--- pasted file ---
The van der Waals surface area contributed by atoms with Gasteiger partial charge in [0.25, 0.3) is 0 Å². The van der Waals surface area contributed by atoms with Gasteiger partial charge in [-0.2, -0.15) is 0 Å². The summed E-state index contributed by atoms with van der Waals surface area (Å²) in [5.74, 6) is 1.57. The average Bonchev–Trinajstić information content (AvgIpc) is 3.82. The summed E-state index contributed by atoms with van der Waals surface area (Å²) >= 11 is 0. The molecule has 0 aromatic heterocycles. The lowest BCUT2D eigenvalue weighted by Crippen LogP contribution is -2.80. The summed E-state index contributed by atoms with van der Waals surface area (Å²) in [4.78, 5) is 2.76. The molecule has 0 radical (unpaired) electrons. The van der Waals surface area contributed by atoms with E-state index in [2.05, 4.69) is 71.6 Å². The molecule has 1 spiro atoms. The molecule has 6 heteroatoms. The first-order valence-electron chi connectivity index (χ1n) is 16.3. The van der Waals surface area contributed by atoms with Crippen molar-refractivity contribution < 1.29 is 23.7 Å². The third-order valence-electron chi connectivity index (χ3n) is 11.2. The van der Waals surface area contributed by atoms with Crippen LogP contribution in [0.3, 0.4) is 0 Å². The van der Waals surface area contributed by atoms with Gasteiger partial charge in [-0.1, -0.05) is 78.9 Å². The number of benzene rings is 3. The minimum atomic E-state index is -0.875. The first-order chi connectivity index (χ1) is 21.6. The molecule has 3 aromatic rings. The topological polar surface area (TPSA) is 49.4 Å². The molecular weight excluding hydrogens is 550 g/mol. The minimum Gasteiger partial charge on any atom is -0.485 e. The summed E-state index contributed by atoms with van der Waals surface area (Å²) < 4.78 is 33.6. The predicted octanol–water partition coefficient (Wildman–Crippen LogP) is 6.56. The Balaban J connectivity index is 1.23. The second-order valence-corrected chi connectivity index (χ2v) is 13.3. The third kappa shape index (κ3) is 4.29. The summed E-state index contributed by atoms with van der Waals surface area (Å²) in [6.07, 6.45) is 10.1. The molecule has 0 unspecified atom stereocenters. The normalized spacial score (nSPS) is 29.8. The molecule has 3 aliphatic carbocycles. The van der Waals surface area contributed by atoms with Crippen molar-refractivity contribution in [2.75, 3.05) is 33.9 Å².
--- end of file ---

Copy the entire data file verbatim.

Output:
The van der Waals surface area contributed by atoms with Gasteiger partial charge in [0.25, 0.3) is 0 Å². The van der Waals surface area contributed by atoms with Gasteiger partial charge in [-0.2, -0.15) is 0 Å². The summed E-state index contributed by atoms with van der Waals surface area (Å²) in [5.74, 6) is 1.57. The average Bonchev–Trinajstić information content (AvgIpc) is 3.82. The summed E-state index contributed by atoms with van der Waals surface area (Å²) >= 11 is 0. The molecule has 0 aromatic heterocycles. The lowest BCUT2D eigenvalue weighted by Crippen LogP contribution is -2.80. The summed E-state index contributed by atoms with van der Waals surface area (Å²) in [4.78, 5) is 2.76. The molecule has 0 radical (unpaired) electrons. The van der Waals surface area contributed by atoms with E-state index in [2.05, 4.69) is 71.6 Å². The molecule has 1 spiro atoms. The molecule has 6 heteroatoms. The first-order valence-electron chi connectivity index (χ1n) is 16.3. The van der Waals surface area contributed by atoms with Crippen molar-refractivity contribution < 1.29 is 23.7 Å². The third-order valence-electron chi connectivity index (χ3n) is 11.2. The van der Waals surface area contributed by atoms with Crippen LogP contribution in [0.3, 0.4) is 0 Å². The van der Waals surface area contributed by atoms with Gasteiger partial charge in [-0.1, -0.05) is 78.9 Å². The number of benzene rings is 3. The minimum atomic E-state index is -0.875. The first-order chi connectivity index (χ1) is 21.6. The molecule has 3 aromatic rings. The topological polar surface area (TPSA) is 49.4 Å². The molecular weight excluding hydrogens is 550 g/mol. The minimum Gasteiger partial charge on any atom is -0.485 e. The summed E-state index contributed by atoms with van der Waals surface area (Å²) < 4.78 is 33.6. The predicted octanol–water partition coefficient (Wildman–Crippen LogP) is 6.56. The Balaban J connectivity index is 1.23. The second-order valence-corrected chi connectivity index (χ2v) is 13.3. The third kappa shape index (κ3) is 4.29. The summed E-state index contributed by atoms with van der Waals surface area (Å²) in [6.07, 6.45) is 10.1. The molecule has 0 unspecified atom stereocenters. The normalized spacial score (nSPS) is 29.8. The molecule has 3 aliphatic carbocycles. The van der Waals surface area contributed by atoms with Crippen molar-refractivity contribution in [2.75, 3.05) is 33.9 Å².